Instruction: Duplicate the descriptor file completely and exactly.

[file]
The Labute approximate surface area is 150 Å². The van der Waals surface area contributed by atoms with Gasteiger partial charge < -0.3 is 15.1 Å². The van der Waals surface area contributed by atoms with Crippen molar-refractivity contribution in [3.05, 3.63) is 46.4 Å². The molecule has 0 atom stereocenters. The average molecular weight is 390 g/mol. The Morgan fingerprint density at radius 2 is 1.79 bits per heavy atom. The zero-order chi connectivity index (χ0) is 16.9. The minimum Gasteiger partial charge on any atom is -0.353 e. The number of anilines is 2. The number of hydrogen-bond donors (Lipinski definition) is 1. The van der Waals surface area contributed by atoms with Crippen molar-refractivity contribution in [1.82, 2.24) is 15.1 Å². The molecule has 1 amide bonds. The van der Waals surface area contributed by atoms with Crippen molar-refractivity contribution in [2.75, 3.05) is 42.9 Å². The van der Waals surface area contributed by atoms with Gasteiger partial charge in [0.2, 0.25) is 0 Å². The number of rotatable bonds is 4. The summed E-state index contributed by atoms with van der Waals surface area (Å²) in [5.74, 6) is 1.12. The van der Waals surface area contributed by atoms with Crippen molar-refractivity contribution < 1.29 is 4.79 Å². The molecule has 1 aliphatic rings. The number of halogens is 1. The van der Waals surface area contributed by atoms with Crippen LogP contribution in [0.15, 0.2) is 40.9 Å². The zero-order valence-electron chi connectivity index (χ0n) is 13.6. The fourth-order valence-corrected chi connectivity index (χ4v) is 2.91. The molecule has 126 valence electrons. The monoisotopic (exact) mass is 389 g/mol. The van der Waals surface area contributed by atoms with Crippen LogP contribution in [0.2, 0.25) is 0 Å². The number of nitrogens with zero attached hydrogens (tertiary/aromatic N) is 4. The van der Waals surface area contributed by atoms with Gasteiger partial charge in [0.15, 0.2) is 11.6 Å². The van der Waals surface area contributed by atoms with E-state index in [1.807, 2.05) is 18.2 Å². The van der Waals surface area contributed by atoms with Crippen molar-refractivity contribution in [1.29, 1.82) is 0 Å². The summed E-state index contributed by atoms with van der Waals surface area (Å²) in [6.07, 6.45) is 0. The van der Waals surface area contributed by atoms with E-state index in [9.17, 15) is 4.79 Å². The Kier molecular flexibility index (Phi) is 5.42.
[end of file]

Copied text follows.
The Labute approximate surface area is 150 Å². The van der Waals surface area contributed by atoms with Gasteiger partial charge < -0.3 is 15.1 Å². The van der Waals surface area contributed by atoms with Crippen molar-refractivity contribution in [3.05, 3.63) is 46.4 Å². The molecule has 0 atom stereocenters. The average molecular weight is 390 g/mol. The Morgan fingerprint density at radius 2 is 1.79 bits per heavy atom. The zero-order chi connectivity index (χ0) is 16.9. The minimum Gasteiger partial charge on any atom is -0.353 e. The number of anilines is 2. The number of hydrogen-bond donors (Lipinski definition) is 1. The van der Waals surface area contributed by atoms with Crippen molar-refractivity contribution in [1.82, 2.24) is 15.1 Å². The molecule has 1 amide bonds. The van der Waals surface area contributed by atoms with Crippen molar-refractivity contribution in [2.75, 3.05) is 42.9 Å². The van der Waals surface area contributed by atoms with Gasteiger partial charge in [0.2, 0.25) is 0 Å². The number of rotatable bonds is 4. The summed E-state index contributed by atoms with van der Waals surface area (Å²) in [5.74, 6) is 1.12. The van der Waals surface area contributed by atoms with Crippen molar-refractivity contribution < 1.29 is 4.79 Å². The molecule has 1 aliphatic rings. The number of halogens is 1. The van der Waals surface area contributed by atoms with Crippen LogP contribution in [0.15, 0.2) is 40.9 Å². The zero-order valence-electron chi connectivity index (χ0n) is 13.6. The fourth-order valence-corrected chi connectivity index (χ4v) is 2.91. The molecule has 126 valence electrons. The monoisotopic (exact) mass is 389 g/mol. The van der Waals surface area contributed by atoms with Crippen LogP contribution in [0.2, 0.25) is 0 Å². The number of nitrogens with zero attached hydrogens (tertiary/aromatic N) is 4. The van der Waals surface area contributed by atoms with Gasteiger partial charge in [0.15, 0.2) is 11.6 Å². The van der Waals surface area contributed by atoms with E-state index in [1.807, 2.05) is 18.2 Å². The van der Waals surface area contributed by atoms with Crippen molar-refractivity contribution in [1.29, 1.82) is 0 Å². The summed E-state index contributed by atoms with van der Waals surface area (Å²) in [6.07, 6.45) is 0. The van der Waals surface area contributed by atoms with E-state index in [9.17, 15) is 4.79 Å². The Kier molecular flexibility index (Phi) is 5.42.